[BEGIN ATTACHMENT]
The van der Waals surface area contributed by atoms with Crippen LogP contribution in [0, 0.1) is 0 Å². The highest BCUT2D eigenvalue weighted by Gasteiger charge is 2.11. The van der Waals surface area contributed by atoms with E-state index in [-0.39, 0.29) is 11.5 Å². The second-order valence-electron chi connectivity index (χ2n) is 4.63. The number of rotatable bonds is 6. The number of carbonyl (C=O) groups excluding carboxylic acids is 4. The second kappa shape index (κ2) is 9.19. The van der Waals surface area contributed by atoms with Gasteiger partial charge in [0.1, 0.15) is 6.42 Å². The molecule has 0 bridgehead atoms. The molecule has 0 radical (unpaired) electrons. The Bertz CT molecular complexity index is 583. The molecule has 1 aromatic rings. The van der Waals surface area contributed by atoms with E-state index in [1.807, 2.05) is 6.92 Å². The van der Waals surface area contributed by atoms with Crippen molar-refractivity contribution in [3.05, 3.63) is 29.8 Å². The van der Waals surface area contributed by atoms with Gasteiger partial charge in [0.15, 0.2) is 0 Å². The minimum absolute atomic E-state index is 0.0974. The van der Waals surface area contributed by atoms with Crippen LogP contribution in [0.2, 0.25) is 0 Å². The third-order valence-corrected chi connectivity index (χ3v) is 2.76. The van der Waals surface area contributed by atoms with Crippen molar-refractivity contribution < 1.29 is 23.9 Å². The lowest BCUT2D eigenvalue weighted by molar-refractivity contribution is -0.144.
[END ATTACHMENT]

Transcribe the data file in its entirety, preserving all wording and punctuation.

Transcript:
The van der Waals surface area contributed by atoms with Crippen LogP contribution in [0, 0.1) is 0 Å². The highest BCUT2D eigenvalue weighted by Gasteiger charge is 2.11. The van der Waals surface area contributed by atoms with E-state index in [-0.39, 0.29) is 11.5 Å². The second-order valence-electron chi connectivity index (χ2n) is 4.63. The number of rotatable bonds is 6. The number of carbonyl (C=O) groups excluding carboxylic acids is 4. The second kappa shape index (κ2) is 9.19. The van der Waals surface area contributed by atoms with Gasteiger partial charge in [0.1, 0.15) is 6.42 Å². The molecule has 0 bridgehead atoms. The molecule has 0 radical (unpaired) electrons. The Bertz CT molecular complexity index is 583. The molecule has 1 aromatic rings. The van der Waals surface area contributed by atoms with E-state index in [1.807, 2.05) is 6.92 Å². The van der Waals surface area contributed by atoms with Crippen molar-refractivity contribution in [3.05, 3.63) is 29.8 Å². The van der Waals surface area contributed by atoms with Gasteiger partial charge in [0.15, 0.2) is 0 Å². The minimum absolute atomic E-state index is 0.0974. The van der Waals surface area contributed by atoms with Crippen LogP contribution in [0.2, 0.25) is 0 Å². The third-order valence-corrected chi connectivity index (χ3v) is 2.76. The van der Waals surface area contributed by atoms with Crippen molar-refractivity contribution < 1.29 is 23.9 Å². The lowest BCUT2D eigenvalue weighted by molar-refractivity contribution is -0.144.